Taylor Swift is sleek and chic as she drops by NYC


Taylor Swift looked sleek and chic on Wednesday afternoon as she dropped by a music studio in New York City.

The singer-songwriter, 33 — who is currently on her Eras Tour — was captured exiting a chauffeured vehicle with an attentive bodyguard in tow.

She modeled a black sleeveless dress that she cinched at the waist with a black leather belt.

The Fearless hitmaker strolled the sidewalk in black Anine Bing slide sandals and hid her blue eyes behind large Anine Bing sunglasses.

Swift’s golden hair was swept up in a bun and she brought along her essentials in a brown purse.

Music maker: Taylor Swift looked sleek and chic on Wednesday afternoon as she dropped by a music studio in New York City

Music maker: Taylor Swift looked sleek and chic on Wednesday afternoon as she dropped by a music studio in New York City

At the ready: The singer-songwriter, 33 — who is currently on her Eras Tour — was captured exiting a chauffeured vehicle with an attentive bodyguard in tow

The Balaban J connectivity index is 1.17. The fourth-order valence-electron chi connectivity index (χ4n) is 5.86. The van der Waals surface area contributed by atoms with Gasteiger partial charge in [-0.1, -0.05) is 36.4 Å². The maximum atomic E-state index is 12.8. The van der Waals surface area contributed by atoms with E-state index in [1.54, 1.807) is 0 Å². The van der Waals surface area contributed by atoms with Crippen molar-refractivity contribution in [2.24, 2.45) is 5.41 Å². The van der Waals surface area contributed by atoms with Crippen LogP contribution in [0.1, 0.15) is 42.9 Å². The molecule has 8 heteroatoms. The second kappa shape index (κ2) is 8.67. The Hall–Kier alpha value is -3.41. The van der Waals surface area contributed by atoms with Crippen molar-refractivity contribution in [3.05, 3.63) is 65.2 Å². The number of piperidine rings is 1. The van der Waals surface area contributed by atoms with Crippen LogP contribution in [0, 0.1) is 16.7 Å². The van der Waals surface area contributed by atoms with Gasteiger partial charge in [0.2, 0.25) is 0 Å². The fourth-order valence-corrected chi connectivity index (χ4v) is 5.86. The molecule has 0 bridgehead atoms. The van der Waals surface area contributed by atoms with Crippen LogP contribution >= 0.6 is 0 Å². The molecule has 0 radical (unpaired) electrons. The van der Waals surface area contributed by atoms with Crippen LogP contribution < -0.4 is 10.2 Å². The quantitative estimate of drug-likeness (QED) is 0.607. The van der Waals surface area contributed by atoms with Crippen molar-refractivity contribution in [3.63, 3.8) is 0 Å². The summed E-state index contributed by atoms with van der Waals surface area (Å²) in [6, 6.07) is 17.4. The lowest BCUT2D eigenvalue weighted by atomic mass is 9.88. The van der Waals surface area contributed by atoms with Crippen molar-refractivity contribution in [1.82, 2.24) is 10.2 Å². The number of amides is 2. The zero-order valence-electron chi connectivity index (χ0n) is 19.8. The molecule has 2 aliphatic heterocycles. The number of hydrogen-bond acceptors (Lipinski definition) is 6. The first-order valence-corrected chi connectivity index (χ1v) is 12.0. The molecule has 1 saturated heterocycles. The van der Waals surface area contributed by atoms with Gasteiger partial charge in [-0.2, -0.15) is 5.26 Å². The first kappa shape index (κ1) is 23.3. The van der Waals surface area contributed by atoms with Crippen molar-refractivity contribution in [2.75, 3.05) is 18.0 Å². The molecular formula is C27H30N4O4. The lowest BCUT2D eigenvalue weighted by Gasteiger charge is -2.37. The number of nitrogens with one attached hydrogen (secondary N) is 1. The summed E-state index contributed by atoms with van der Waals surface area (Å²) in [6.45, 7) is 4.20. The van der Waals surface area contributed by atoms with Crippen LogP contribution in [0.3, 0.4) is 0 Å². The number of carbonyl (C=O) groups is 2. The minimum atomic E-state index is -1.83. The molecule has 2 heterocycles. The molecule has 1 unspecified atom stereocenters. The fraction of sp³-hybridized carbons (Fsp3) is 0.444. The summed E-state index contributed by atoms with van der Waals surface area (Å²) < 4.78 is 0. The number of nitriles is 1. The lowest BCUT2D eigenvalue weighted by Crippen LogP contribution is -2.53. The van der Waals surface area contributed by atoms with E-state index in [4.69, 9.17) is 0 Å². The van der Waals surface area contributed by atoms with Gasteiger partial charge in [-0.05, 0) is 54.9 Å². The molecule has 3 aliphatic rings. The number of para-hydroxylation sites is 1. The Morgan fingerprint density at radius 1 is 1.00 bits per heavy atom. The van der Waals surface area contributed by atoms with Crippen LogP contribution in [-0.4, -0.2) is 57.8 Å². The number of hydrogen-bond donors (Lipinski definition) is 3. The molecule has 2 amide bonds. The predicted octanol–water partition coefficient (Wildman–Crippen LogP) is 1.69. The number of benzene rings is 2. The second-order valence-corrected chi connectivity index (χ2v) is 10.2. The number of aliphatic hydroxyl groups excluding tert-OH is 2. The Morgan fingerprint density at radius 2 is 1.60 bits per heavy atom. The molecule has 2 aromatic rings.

At the ready: The singer-songwriter, 33 — who is currently on her Eras Tour — was captured exiting a chauffeured vehicle with an attentive bodyguard in tow

She accessorized her stylish look with a gold necklace and threw on her signature red lip for a pop of bold color.

Swift has been hitting the studio in NYC in recent weeks — including with Healy just last week — to work on her next album. 

She and the 1975 frontman sparked dating rumors in early May following her shock split from boyfriend of six years, Joe Alwyn. 

Healy has made a number of appearances in the audience at Swift’s Eras Tour stops across the United States. He also performed with the Anti-Hero singer’s opening act Phoebe Bridgers on three occasions.

The pair have been friends since 2015 but DailyMail.com obtained the first photos of Swift and Healy since the romance news broke this month.

They’ve since been seen ‘kissing’ and holding hands in public.

Earlier this week, The Sun claimed that Healy is planning on moving into the Grammy Award-winner’s New York City abode just weeks into their relationship.

But for now, the rumored couple are enjoying some time apart as Healy fled to the United Kingdom this past weekend to perform at Radio 1’s Big Weekend with his band.

During the gig, Healy teased the crowd about their relationship status.

Sleek: She modeled a black sleeveless dress that she cinched at the waist with a black leather belt

Sleek: She modeled a black sleeveless dress that she cinched at the waist with a black leather belt